Adding green spaces to cities makes the air better and battles depression. Studies show it can help people feel less lonely as well. According to Dr. Vivek Murthy, the global “loneliness epidemic” is an overlooked consequence of urban living that carries serious lifespan reduction risks. In 2017 he told the Washington Post:
“Look even deeper, and you’ll find loneliness is associated with a greater risk of heart disease, depression, anxiety, and dementia. And if you look at the workplace, you’ll also find it’s associated with reductions in task performance. It limits creativity. It impairs other aspects of executive function, such as decision-making.”
There are many ways to fight loneliness, and new research published in the journal Scientific Reports says nature is an excellent way to do it. Treehugger explains that the study follows a review of assessments provided by more than 750 U.K. residents who volunteered to use a custom-built smartphone app for two weeks.
The participants were asked randomly three times a day during waking hours using a technique called “ecological momentary assessment.”
In addition to questions about overcrowding and perceived social inclusion, the volunteers received questions about their natural surroundings. “Can you see trees right now?” or “Can you see or hear birds right now?” are examples of the questions posed. Following these questions, feelings perceived as “momentary loneliness” are ranked on a five-point scale.
In total, the researchers collected 16 600 assessments. They show that overcrowded environments increased the feeling of loneliness by 38 percent, no matter the age, gender, ethnicity, education level, or occupation of the person answering. However, when people could see the sky, hear birds chirp, and interact with green spaces, the number dropped by 28 percent.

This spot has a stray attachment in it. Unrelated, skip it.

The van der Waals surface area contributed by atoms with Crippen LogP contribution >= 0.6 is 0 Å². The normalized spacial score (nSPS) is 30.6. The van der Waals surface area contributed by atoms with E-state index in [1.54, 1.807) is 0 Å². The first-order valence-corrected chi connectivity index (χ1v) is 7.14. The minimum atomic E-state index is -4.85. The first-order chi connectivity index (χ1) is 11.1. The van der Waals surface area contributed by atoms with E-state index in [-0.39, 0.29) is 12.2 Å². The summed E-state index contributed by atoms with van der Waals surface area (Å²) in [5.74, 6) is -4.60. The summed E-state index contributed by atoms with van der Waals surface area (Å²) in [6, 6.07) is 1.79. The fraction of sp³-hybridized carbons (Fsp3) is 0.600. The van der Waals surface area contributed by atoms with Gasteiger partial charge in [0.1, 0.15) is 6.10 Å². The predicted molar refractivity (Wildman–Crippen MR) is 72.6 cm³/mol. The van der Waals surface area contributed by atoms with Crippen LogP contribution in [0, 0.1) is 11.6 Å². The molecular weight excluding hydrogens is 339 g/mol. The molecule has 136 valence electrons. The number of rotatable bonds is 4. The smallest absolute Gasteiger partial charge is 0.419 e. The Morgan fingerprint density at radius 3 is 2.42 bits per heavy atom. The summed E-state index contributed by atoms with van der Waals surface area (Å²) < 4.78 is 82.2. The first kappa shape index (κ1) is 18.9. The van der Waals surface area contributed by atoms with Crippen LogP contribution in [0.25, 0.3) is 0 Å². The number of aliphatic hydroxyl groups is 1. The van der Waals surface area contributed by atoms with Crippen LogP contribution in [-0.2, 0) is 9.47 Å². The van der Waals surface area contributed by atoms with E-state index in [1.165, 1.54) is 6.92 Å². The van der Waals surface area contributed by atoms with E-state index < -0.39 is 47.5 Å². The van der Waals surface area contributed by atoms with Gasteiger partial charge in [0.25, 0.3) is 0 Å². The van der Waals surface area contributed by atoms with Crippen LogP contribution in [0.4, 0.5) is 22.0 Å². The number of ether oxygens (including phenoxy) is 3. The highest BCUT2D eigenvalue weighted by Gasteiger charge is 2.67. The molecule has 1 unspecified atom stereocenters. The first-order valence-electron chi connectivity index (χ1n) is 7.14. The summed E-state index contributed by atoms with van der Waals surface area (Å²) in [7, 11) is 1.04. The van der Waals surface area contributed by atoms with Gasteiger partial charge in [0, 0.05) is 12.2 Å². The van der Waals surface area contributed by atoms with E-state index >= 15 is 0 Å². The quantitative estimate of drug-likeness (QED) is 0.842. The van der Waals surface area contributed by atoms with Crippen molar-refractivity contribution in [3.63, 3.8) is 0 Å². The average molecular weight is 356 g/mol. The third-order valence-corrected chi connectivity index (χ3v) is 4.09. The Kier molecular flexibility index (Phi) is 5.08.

“If loneliness is lessened by contact with nature, improving access to high-quality green and blue spaces (such as parks and rivers) in dense urban areas may help people feel less lonely,” the team writes.
All these findings match up with research done in the past. Treehugger writes that a study published in 2020 by the International Journal of Environmental Research and Public Health found that immersing yourself in the atmosphere of a forest decreases stress and promotes relaxation. This phenomenon is known as forest bathing. Treehugger’s Maria Marabito writes:
“Forest bathing is designed to invoke almost every sense: aromatherapy from the plants; the forest sounds of trees rustling, birds chirping, or water rushing; visual stimulation from the flora and fauna; and tactile sensations of the soft soil under your feet or the leaves in your hand. Combined, these experiences work to deliver a stress-reducing therapy that improves physical health as well as psychological well-being. The forest air is cleaner than urban developments and the trees themselves contain phytoncides, antimicrobial organic compounds derived from plants known for a host of benefits, including boosting immune cells.”
Since there are many benefits associated with green areas in cities, it could be one of several strategies to make the future come faster.